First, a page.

This tag is associated with 6 posts

JSON, data and the REST

Tomorrow, on 8.8. is the International JSON day. Why? Because I say so! Is there a better way to say ‘thank you’ to a person who gave us so much – yeah, I’m talking about Doug Crockford – and to acknowledge how handy, useful and cool the piece of technology is, this person ‘discovered‘? From … Continue reading

From CSV data on the Web to CSV data in the Web

In our daily work with Government data such as statistics, geographical data, etc. we often deal with Comma-Separated Values (CSV) files. Now, they are really handy as they are easy to produce and to consume: almost any language and platform I came across so far has some support for parsing CSV files and I can … Continue reading

CfP: 2nd International Workshop on RESTful Design, Hyderabad, India

If you’re into RESTful stuff, no matter if you’re a researcher or practitioner, consider submitting a paper to our WWW2011 Workshop on RESTful Design (see the Call for Papers for more details on how to participate). I’m very happy to see the workshop taking place again this year, after the huge success we had last … Continue reading

Toying around with Riak for Linked Data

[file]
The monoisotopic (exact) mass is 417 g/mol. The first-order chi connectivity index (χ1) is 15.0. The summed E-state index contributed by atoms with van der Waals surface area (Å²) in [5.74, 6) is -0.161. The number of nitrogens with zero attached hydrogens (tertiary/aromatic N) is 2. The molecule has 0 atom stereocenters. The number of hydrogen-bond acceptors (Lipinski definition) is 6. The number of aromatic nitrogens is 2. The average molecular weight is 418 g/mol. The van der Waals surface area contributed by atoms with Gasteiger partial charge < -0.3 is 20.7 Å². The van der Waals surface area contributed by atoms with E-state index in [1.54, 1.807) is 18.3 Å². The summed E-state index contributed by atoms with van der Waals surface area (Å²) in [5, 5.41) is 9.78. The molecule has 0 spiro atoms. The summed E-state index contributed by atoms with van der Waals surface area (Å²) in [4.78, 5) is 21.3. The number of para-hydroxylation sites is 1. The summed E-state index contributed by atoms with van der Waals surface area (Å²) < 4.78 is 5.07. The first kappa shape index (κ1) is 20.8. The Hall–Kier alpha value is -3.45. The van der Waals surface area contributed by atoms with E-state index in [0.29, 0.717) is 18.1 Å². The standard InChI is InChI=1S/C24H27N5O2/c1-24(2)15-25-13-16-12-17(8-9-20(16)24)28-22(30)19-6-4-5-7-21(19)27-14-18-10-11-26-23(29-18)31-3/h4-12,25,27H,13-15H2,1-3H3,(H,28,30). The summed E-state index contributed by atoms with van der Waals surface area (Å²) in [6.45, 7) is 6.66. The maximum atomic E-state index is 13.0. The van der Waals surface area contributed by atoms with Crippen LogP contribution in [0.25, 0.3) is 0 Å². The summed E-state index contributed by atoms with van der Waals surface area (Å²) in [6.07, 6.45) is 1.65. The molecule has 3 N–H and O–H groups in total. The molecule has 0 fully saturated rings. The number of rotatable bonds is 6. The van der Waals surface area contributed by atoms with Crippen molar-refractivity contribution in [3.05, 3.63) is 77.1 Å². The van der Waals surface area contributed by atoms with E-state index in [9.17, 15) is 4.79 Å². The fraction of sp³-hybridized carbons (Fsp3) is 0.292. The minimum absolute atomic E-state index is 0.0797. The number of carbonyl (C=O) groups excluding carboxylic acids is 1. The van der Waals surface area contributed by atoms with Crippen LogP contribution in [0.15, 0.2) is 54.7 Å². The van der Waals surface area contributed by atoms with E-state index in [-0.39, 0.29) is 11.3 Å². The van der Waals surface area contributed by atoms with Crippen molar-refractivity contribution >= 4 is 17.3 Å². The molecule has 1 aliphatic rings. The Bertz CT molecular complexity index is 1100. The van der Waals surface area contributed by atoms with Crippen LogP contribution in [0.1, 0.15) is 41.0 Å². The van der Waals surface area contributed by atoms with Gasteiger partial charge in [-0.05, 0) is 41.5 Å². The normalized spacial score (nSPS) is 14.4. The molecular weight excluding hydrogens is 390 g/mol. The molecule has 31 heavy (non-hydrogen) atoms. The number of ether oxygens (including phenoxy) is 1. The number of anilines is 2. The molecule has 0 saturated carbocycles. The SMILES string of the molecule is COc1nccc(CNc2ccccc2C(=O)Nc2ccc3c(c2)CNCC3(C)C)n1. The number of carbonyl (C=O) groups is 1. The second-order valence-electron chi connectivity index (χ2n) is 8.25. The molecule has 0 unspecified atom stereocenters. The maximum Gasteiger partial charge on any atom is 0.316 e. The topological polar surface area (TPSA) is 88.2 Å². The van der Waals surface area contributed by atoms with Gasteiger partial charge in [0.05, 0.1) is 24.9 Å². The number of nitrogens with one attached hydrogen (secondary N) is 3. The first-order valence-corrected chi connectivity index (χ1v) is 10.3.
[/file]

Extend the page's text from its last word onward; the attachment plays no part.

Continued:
So I stumbled upon Rob Vesse’s tweet the other day, where he said he was about to use MongoDB for storing RDF. A week earlier I watched a nice video about links and link walking in Riak, “a Dynamo-inspired key/value store that scales predictably and easily” (see also the Wiki doc). Now, I was wondering … Continue reading

Linked Data for RESTafarians

So, you took the red pill? You’re a full blown RESTafarian brother? Good news for you, then. You’ll understand linked data in less then 30sec. Ok. Step by step. REST, understood as a ‘set of constraints that inform an architecture’: Resource Identification Uniform Interface Self-Describing Messages Hypermedia Driving Application State Stateless Interactions … and now … Continue reading

Technology MalBestPracticing

Reading RESTful Web Services by Leonard Richardson and Sam Ruby, it suddenly stroke my like thunder: yes indeed, it’s very often the case with technologies that they are (often unknowingly) abused in obscure ways, which then is often perceived by the community as good or best practice. So much generic introduction for explaining the title … Continue reading